Basic Rhythm - New Style EP (Sneaker Social Club 2019)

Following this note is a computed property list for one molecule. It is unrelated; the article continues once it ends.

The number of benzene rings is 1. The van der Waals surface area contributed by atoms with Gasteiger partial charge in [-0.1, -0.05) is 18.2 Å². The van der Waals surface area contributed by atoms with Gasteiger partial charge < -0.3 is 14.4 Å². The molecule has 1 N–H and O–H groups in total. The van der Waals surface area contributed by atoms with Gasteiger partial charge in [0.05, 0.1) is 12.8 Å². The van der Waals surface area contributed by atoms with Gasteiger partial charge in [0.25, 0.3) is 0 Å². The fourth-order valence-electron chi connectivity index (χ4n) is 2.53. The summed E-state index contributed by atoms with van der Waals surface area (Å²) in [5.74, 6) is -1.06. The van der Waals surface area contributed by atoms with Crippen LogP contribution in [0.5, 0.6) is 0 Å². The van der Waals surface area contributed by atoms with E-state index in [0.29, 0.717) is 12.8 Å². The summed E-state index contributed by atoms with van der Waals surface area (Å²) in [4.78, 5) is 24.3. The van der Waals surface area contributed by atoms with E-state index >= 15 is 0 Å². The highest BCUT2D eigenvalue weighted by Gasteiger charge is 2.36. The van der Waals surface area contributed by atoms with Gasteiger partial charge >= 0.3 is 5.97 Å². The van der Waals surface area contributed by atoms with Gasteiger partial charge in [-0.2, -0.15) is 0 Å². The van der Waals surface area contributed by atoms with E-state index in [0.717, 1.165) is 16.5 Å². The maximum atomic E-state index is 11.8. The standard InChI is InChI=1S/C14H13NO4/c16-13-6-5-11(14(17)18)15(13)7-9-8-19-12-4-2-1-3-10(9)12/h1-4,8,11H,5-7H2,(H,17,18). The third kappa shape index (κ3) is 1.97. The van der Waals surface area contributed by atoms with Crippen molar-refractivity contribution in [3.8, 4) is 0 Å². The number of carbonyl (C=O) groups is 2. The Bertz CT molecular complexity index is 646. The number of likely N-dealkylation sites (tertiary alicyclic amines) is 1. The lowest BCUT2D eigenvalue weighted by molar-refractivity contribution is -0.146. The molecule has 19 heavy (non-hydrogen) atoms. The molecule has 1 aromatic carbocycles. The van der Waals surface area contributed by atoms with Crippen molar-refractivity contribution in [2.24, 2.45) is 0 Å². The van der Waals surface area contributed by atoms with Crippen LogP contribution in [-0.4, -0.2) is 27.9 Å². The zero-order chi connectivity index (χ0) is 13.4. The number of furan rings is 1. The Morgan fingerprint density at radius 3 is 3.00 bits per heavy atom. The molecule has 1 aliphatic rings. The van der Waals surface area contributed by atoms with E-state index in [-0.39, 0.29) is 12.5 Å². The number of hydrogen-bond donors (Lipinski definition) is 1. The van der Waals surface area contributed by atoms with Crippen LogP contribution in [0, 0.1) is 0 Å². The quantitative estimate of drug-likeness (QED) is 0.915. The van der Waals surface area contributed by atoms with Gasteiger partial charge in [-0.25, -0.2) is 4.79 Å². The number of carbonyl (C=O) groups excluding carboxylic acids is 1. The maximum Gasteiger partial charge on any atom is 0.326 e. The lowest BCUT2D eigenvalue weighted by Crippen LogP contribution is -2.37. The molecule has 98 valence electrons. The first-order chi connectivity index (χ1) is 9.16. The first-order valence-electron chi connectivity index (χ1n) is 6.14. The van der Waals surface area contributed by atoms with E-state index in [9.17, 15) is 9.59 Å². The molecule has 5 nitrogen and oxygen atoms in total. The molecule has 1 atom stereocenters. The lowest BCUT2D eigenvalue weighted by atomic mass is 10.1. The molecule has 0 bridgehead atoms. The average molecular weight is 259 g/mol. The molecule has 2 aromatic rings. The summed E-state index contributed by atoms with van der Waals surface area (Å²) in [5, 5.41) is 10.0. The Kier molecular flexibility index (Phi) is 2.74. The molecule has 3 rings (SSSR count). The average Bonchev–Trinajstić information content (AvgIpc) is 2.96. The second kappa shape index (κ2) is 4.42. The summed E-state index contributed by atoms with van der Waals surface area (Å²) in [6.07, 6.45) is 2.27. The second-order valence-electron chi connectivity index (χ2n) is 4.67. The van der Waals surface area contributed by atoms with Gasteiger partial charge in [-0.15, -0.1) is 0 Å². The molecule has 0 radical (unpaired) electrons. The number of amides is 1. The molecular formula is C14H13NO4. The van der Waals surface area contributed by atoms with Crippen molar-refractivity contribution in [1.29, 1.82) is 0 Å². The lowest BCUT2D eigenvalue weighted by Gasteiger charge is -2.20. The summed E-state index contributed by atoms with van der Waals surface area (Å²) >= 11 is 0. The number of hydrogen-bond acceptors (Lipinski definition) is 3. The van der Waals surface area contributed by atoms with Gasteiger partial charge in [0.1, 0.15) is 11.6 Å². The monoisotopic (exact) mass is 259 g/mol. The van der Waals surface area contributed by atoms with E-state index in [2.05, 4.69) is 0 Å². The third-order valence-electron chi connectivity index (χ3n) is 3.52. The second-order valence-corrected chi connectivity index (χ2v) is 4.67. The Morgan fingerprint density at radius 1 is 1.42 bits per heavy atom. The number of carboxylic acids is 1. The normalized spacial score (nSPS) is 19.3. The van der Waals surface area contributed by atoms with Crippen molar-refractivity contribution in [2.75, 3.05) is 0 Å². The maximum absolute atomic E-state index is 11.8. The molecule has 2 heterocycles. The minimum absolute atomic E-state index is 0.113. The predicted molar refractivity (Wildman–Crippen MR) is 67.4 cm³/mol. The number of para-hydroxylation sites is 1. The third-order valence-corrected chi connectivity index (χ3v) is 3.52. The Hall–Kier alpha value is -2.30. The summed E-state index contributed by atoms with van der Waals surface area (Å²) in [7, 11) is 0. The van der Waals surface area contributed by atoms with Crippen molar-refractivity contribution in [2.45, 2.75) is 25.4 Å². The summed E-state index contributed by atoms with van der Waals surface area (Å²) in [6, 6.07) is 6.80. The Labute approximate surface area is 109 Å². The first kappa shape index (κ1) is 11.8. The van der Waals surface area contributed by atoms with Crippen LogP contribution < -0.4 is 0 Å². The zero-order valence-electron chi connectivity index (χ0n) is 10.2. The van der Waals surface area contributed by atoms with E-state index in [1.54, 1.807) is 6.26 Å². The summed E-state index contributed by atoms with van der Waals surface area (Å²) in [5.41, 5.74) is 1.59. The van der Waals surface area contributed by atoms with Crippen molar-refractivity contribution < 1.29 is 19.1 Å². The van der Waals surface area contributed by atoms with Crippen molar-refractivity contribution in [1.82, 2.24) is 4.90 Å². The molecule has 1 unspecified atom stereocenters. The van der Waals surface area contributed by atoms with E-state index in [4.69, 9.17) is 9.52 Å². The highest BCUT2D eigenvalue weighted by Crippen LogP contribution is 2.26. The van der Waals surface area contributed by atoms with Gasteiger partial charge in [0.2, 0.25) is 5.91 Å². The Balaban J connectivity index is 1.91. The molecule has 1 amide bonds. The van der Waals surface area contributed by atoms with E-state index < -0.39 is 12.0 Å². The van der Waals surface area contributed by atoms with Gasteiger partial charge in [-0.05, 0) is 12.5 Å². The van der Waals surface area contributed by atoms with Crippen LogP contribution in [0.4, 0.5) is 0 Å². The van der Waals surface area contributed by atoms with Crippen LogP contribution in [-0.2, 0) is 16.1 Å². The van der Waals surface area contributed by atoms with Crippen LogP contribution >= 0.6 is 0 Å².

As Basic Rhythm, Anthony J. Hart has conducted a curious computer-powered reading of UK pirate radio history, one that started out rather po-faced and pointillistic on the Raw Trax (2016) and The Basics (2017) LPs as well as the Slewage EP, for John Twells’ always exceptional Type Recordings, each album applying an Snd-via-grime/UKG rhythmic reduction that was as pretzeled as it was heady, post-genre, and post-glitch computer club music with a digital polish. Or, club music for the grad school set. However, following a quiet 2018 during which Hart released an album and an EP under his grime-focused East Man guise, he’s fired Basic Rhythm back up and doubled down on the project’s club origins to craft hypermodern bangers that move beyond the fidgety garage rhythms of his early period, perhaps losing a bit of the dizzying, labyrinthine rhythmic rush in the process. Part of that de-acceleration might be owed to his recent adoption of dubstep’s halfstep throwdown that made the “Dough Boy” side of his Arcola twelve from a few months back such a delight (as did his use of Yello-like baritone samples, just a few months after Rian Treanor dropped the “Oh Yeh” edit). On New Style, a four track effort for the rave design-loving and Hypercolour sublabel Sneaker Social Club, he shows off the full extent of his new genre science zeal, the title track deploying a house-y framework somewhere between funky and garage while “Too Nuff” is all military-grade halfstep flex pliced with silky soft pads. “London Warehouse” is the record highlight, recapturing the comedown glow and 7am rays of “Waremouse” while “Ready Again” sounds like a tip of the hat in the direction of the OG dance music grad students themselves, Hart engaging in the extra-broken rhythmic lunges and sampled negative space. The journey of Basic Rhythm has certainly been a compelling one so far, and while the first half of New Style can feel like he’s playing it a bit safe, the record’s extensive passion for its sacred texts makes it seem like its producer is having a lot more fun as a result, and what’s more contagious than that?